Report: Blacks Twice As Likely As Whites To Be Unemployed
Get Breaking News First
WASHINGTON — While unemployment has been a major impediment to African-Americans’ economic progress, underemployment is a bigger obstacle for them than it is for whites or Hispanics, the National Urban League says in its latest State of Black America report.
The annual report, called “One Nation Underemployed: Jobs Rebuild America,” noted that African-Americans are twice as likely as whites to be unemployed. The unemployment rate for blacks was 12 percent in February, compared to 5.8 percent for whites.
The underemployment rate for African-American workers was 20.5 percent, the report said, compared to 18.4 percent for Hispanic workers and 11.8 percent for white workers. Underemployment is defined as those who are jobless or working part-time jobs but desiring full-time work.
“The post-recession economy is leaving too many people behind,” National Urban League President Marc Morial said.
Despite the dismal numbers, an analysis by The Associated Press-NORC Center for Public Affairs Research found African-Americans significantly more optimistic about their future standard of living than whites, regardless of income level, education, or partisanship. Overall, 71 percent of blacks surveyed in the 2012 General Social Survey agreed that they have a good chance of improving their standard of living, outpacing the share among whites by 25 percentage points.
The survey found high optimism even among blacks who say racism is a cause for economic inequality.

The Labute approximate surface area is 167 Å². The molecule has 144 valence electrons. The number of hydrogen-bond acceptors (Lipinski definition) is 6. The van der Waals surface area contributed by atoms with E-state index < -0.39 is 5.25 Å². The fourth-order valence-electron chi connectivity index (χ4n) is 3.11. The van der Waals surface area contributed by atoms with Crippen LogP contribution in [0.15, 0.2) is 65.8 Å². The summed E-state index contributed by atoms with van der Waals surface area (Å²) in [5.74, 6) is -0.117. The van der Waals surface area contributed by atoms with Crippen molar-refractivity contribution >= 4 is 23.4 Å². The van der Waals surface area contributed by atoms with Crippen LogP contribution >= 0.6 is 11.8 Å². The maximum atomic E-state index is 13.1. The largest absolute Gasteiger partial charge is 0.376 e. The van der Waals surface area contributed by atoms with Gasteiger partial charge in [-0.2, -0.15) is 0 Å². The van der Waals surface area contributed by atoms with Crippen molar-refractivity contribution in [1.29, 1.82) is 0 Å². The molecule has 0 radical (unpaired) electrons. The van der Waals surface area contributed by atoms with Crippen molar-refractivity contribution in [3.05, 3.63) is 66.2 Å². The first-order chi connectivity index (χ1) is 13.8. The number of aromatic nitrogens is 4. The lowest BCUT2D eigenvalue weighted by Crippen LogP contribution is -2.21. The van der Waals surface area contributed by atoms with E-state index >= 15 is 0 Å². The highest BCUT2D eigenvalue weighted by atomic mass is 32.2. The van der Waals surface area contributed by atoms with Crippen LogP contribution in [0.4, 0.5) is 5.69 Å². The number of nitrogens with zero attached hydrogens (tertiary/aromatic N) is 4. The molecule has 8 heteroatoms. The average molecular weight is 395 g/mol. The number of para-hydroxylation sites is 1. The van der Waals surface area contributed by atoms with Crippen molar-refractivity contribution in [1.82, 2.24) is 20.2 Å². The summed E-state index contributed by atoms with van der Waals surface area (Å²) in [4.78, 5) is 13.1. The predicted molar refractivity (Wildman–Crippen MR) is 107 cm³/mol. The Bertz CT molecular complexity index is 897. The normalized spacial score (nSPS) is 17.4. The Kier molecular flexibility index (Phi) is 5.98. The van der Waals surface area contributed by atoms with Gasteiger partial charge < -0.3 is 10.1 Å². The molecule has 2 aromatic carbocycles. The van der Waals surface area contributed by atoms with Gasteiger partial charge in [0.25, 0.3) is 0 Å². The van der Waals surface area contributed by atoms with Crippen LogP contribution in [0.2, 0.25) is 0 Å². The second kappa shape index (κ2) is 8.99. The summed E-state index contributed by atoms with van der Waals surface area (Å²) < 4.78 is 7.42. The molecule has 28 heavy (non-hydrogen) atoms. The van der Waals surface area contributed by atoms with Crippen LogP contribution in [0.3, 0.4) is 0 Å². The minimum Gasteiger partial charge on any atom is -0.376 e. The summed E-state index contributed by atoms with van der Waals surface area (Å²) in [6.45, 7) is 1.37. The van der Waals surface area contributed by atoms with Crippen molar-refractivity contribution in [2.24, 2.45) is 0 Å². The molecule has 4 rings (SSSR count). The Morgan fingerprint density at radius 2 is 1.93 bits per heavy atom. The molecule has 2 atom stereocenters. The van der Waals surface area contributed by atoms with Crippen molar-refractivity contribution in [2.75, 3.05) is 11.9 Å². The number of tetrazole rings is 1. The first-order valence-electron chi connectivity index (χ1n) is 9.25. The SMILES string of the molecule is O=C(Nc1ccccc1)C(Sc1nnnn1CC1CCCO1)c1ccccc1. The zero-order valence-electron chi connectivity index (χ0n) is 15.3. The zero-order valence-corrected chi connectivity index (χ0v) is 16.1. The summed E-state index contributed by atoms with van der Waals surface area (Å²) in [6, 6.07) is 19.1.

Such findings illustrate “a level of optimism in the African-American community and it’s important to lift that up,” said La June Montgomery Tabron, president and CEO of the W.K. Kellogg Foundation, which released similar findings this week in separate research.
The National Urban League is pushing for several economic measures, including an increase in the minimum wage, an issue being debated in Congress. Democrats backed by President Barack Obama want to force election-year votes on gradually increasing today’s minimum to $10.10 by 2016, an effort that seems likely to fail in Congress. Republicans generally oppose the proposal, saying it would cost too many jobs.
“More must be done in post-recession America to try to help people and help communities close these gaps,” Morial said.
The National Urban League derives its numbers from an “equality index” that is based on nationally collected data from federal agencies including the Census Bureau, Bureau of Labor Statistics, National Center for Education Statistics and the Centers for Disease Control and Prevention.
With full equality with whites in economics, health, education, social justice and civic engagement set at 100 percent, the National Urban League said this year’s equality index for blacks stands at 71.2 percent, a slight improvement over last year’s index of 71.0 percent. However, the economic portion of the index dropped from 56.3 percent to 55.5 percent.
The equality index for Hispanics improved to 75.8 percent, compared to 74.6 percent last year, while the Hispanic economics index declined from 60.8 percent to 60.6 percent.
The report for the first time ranked large American cities from most equal to least equal when it comes to income equality and unemployment equality.
Memphis, Tenn., ranked the most equal for Hispanics when it came to unemployment equality, because in that city the Latino unemployment rate was only 3.8 percent, compared with a 6.5 percent unemployment rate for whites. For blacks, the Augusta-Richmond County, Ga., metropolitan area was most equal, with a 13.3 percent unemployment rate for blacks and an 8.5 percent unemployment rate for whites.
When it came to income, the most equal city for blacks was Riverside-San Bernardino-Ontario, Calif., where the median black household income was $44,572, while the median white household brought in $57,252. For Hispanics, Lakeland-Winter Haven, Fla., was most equal, with median Hispanic income of $39,434 and median white income of $44,014.
(© Copyright 2014 The Associated Press. All Rights Reserved. This material may not be published, broadcast, rewritten or redistributed.)